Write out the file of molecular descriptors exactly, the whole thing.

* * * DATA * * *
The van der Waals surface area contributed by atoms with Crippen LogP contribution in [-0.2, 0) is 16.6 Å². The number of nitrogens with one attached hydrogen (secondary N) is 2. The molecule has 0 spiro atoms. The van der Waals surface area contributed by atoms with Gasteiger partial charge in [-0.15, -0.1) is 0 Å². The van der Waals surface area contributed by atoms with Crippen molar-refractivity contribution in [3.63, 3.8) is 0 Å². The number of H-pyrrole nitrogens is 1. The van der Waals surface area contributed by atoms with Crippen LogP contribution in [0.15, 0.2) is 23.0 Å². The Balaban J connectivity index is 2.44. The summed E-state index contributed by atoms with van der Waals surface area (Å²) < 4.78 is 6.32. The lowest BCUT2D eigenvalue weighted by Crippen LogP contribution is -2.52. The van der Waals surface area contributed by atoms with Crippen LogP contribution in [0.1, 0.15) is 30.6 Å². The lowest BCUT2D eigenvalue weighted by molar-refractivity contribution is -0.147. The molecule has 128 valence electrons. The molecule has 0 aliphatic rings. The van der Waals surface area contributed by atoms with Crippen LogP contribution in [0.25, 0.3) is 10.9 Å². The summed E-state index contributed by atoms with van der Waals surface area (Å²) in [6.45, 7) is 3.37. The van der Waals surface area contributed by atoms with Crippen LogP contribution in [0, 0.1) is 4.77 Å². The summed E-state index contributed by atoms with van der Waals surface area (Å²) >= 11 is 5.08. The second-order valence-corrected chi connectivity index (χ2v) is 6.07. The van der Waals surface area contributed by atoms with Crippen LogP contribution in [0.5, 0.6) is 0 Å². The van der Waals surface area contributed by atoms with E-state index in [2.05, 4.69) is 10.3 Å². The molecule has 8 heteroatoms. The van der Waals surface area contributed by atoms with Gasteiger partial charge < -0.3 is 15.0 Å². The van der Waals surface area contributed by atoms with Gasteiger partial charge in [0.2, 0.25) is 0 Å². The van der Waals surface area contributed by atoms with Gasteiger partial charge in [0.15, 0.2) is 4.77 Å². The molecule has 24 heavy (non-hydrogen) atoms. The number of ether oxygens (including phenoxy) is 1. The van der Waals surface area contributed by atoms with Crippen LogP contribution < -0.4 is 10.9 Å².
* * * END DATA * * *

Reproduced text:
The van der Waals surface area contributed by atoms with Crippen LogP contribution in [-0.2, 0) is 16.6 Å². The number of nitrogens with one attached hydrogen (secondary N) is 2. The molecule has 0 spiro atoms. The van der Waals surface area contributed by atoms with Gasteiger partial charge in [-0.15, -0.1) is 0 Å². The van der Waals surface area contributed by atoms with Crippen molar-refractivity contribution in [3.63, 3.8) is 0 Å². The number of H-pyrrole nitrogens is 1. The van der Waals surface area contributed by atoms with Crippen LogP contribution in [0.15, 0.2) is 23.0 Å². The Balaban J connectivity index is 2.44. The summed E-state index contributed by atoms with van der Waals surface area (Å²) < 4.78 is 6.32. The lowest BCUT2D eigenvalue weighted by Crippen LogP contribution is -2.52. The van der Waals surface area contributed by atoms with Crippen LogP contribution in [0.1, 0.15) is 30.6 Å². The lowest BCUT2D eigenvalue weighted by molar-refractivity contribution is -0.147. The molecule has 128 valence electrons. The molecule has 0 aliphatic rings. The van der Waals surface area contributed by atoms with Crippen LogP contribution in [0.25, 0.3) is 10.9 Å². The summed E-state index contributed by atoms with van der Waals surface area (Å²) in [6.45, 7) is 3.37. The van der Waals surface area contributed by atoms with Crippen LogP contribution in [0, 0.1) is 4.77 Å². The summed E-state index contributed by atoms with van der Waals surface area (Å²) >= 11 is 5.08. The second-order valence-corrected chi connectivity index (χ2v) is 6.07. The van der Waals surface area contributed by atoms with Crippen LogP contribution in [0.5, 0.6) is 0 Å². The van der Waals surface area contributed by atoms with E-state index in [2.05, 4.69) is 10.3 Å². The molecule has 8 heteroatoms. The van der Waals surface area contributed by atoms with Gasteiger partial charge < -0.3 is 15.0 Å². The van der Waals surface area contributed by atoms with Gasteiger partial charge in [0.2, 0.25) is 0 Å². The van der Waals surface area contributed by atoms with Gasteiger partial charge in [0.15, 0.2) is 4.77 Å². The molecule has 24 heavy (non-hydrogen) atoms. The number of ether oxygens (including phenoxy) is 1. The van der Waals surface area contributed by atoms with Crippen LogP contribution < -0.4 is 10.9 Å².